Cost of dental implants
Dental implants can be expensive, costing $2,000 to $4,000 per tooth. Some insurance companies cover a portion or the entire cost of dental implants. Talk with your dental insurer and our oral health team – we can help you determine how much is covered and your approximate out-of-pocket costs.
2. Brush up on good oral hygiene habits
Implants are like real teeth and must be cared for like real teeth. Because of this, we want to make sure our patients fully understand the responsibility of caring for their dental implants. For some patients, this requires a significant change in dental hygiene habits.
Our dental hygienists meet with every patient as part of the decision-making process. These experts will talk with you about your dental habits and educate you on best practices, such as:
- Brushing and flossing your teeth regularly.
- Seeing your dentist for checkups twice a year, or more if recommended.
- Calling your dentist immediately if there is pain or something doesn’t feel right. This could indicate an infection that puts your implant at risk.
After you receive dental implants, we will continue to see you regularly to assess your oral health and help you care for your new teeth.
3. Developing your dental implant treatment plan
After a review of your medical history and dental health, the team of providers, which includes the general dentist, surgeons, and hygienist, work to create a comprehensive treatment plan that fits your needs.
Part of that plan may include treatment for gum disease or removal of a few teeth. When teeth are lost or extracted, you also lose jawbone – and you need strong, healthy jawbones to support the implant. Therefore, treatment planning includes taking X-rays to assess how much bone you have in the upper and lower jaws and determining whether a bone graft is required.
Additionally, the radiographic and anatomical location of the nerve in the jaw is very important since it can be injured during implant surgery if you have a low volume of bone in the jaw.
If you have lost substantial jawbone, we may perform a bone graft to help hold the implant in place. To do this, we’ll take molds of your jaw and teeth to find optimal placement areas and make new crowns. We’ll also match the color of your new teeth to your natural teeth for a seamless look.
4. Starting your dental implant procedure
This is a multistep process that can span a few months. The number of procedures and treatment timeline will differ for each person. Talk with the dental team about precautions you should take with medications or supplements before having anesthesia or a procedure.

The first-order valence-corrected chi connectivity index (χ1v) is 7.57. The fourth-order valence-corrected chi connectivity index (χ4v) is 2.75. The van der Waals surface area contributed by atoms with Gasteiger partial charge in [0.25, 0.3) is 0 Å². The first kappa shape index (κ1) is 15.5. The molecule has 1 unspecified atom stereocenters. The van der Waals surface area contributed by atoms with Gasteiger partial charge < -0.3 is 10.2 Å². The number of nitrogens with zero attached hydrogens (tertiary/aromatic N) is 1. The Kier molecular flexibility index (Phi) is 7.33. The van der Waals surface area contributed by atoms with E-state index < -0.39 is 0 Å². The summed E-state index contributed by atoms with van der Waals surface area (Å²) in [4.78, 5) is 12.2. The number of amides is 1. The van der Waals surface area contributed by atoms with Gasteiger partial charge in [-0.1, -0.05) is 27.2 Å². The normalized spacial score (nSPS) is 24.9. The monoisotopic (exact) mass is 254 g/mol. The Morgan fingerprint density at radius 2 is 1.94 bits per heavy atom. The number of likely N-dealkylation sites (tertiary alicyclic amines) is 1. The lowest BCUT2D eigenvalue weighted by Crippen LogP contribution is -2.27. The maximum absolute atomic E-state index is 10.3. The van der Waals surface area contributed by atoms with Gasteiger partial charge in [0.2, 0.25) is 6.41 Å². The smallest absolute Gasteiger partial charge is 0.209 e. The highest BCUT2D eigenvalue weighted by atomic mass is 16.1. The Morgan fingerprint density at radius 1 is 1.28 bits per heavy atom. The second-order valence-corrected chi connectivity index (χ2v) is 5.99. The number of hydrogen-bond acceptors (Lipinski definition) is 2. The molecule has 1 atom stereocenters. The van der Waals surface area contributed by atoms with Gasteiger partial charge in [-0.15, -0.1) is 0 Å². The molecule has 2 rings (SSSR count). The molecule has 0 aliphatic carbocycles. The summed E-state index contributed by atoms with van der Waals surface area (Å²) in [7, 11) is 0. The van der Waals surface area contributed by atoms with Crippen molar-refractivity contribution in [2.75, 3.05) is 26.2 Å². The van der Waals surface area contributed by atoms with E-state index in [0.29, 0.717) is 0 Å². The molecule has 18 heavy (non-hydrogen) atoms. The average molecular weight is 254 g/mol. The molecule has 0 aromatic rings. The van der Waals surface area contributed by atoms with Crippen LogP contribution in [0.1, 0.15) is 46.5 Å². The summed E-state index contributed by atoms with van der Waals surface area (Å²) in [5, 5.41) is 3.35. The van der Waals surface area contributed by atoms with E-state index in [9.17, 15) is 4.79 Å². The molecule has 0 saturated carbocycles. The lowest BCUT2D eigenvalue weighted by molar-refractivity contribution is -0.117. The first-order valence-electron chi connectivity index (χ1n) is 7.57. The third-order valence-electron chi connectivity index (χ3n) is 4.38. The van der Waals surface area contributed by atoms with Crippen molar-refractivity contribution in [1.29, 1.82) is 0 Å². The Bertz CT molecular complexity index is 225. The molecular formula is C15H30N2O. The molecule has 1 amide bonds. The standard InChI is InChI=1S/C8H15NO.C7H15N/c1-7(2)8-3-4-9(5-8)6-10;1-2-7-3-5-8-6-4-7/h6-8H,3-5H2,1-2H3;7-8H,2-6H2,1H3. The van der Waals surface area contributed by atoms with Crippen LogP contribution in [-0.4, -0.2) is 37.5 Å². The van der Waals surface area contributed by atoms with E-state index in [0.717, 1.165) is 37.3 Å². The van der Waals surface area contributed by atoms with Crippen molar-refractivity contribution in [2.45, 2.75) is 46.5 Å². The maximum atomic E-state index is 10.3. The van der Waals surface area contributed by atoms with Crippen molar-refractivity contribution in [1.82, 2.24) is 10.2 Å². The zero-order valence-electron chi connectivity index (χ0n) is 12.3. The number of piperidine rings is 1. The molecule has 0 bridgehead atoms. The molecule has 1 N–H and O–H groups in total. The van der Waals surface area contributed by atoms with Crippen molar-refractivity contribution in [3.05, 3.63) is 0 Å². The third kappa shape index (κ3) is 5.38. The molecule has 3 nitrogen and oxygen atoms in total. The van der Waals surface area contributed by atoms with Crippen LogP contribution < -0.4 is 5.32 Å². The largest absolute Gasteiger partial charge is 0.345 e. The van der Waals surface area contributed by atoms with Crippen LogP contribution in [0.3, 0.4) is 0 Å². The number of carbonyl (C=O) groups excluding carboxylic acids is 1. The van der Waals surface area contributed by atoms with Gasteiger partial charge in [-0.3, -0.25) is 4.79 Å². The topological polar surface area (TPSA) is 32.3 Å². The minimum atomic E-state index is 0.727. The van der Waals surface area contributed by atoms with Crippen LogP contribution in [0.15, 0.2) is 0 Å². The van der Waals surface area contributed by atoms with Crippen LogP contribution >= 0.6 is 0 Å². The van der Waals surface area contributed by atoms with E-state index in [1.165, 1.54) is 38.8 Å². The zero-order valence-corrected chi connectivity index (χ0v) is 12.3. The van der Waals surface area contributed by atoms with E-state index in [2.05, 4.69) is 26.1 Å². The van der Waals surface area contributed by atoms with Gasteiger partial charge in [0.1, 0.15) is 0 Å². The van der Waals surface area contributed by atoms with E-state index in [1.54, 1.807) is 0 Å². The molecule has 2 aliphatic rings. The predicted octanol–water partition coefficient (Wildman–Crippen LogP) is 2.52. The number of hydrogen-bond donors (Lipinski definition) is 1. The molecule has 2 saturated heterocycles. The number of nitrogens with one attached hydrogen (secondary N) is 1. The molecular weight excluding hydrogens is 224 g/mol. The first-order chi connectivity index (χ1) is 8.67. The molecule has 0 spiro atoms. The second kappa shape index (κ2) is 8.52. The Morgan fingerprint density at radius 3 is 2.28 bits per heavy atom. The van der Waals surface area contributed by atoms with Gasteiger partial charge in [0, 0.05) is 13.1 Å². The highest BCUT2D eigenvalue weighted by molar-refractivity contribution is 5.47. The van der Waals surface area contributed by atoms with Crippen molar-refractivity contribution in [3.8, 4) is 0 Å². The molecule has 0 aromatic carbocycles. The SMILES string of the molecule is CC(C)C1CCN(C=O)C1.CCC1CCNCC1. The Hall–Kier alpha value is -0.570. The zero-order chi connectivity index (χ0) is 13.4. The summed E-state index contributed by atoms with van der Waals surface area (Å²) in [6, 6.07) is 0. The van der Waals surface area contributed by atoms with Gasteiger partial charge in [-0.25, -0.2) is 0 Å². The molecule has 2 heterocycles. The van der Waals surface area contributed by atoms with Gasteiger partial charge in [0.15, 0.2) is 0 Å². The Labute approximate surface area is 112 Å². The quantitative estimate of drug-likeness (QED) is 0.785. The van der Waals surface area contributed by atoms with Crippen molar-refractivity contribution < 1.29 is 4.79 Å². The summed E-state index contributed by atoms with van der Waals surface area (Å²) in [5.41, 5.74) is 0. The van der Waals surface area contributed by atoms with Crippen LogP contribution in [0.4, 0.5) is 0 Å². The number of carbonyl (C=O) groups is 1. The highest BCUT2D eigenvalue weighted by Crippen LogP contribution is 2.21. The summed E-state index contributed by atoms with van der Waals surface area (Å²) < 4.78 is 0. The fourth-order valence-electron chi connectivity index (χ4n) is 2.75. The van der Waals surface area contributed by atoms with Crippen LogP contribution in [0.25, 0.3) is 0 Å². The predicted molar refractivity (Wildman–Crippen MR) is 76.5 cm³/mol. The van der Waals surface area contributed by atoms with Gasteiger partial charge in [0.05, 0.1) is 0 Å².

On the day of the procedure, you will rinse your mouth with chlorhexidine, an antiseptic to decrease bacteria and reduce the risk of infection. Then we will remove the existing teeth and perform a bone graft, if necessary. Bone grafts can come from your own body or a xenograft, which is carefully processed cadaver bone from a human or an animal such as a cow. If we use a graft from your body, we may take bone from your hip, jaw, or chin, depending on how much bone is needed.
In some cases, small grafts can be placed at the time as the implant. Typically, once the graft is placed, it requires four to six months before enough healthy bone can grow to support the implant.
After that period, the surgeon will drill into the newly formed bone where the dental implant post – the equivalent of a tooth’s root – will be placed. A metal spacer called an abutment is placed on the implant to allow easy fabrication and placement of the crown.
The post and abutment are made of titanium, a material that will bond with the bone. Another practical benefit of titanium is that it won’t set off metal detectors. It may take several months for the implant and bone to form into a solid base for your new tooth and for the gum to heal around the abutment. Then, we will attach your new artificial tooth to the abutment.
5. Providing lifelong care for your new teeth
Follow-up care is essential for maintaining the health of your implants and your smile. During regular dental check-ups, we will help you work to prevent potential problems and address issues that crop up before they become serious.
You will be responsible for keeping up with daily oral health care: brushing, flossing, and making an appointment with the dentist right away if you notice changes or pain. Your teeth affect your whole body. When your teeth are healthy, your physical and mental health can improve.
Dental implants can help you smile, talk, eat, and live with more confidence. It’s a big investment – financially and personally – and our expert team will help you reap the dividends of that investment.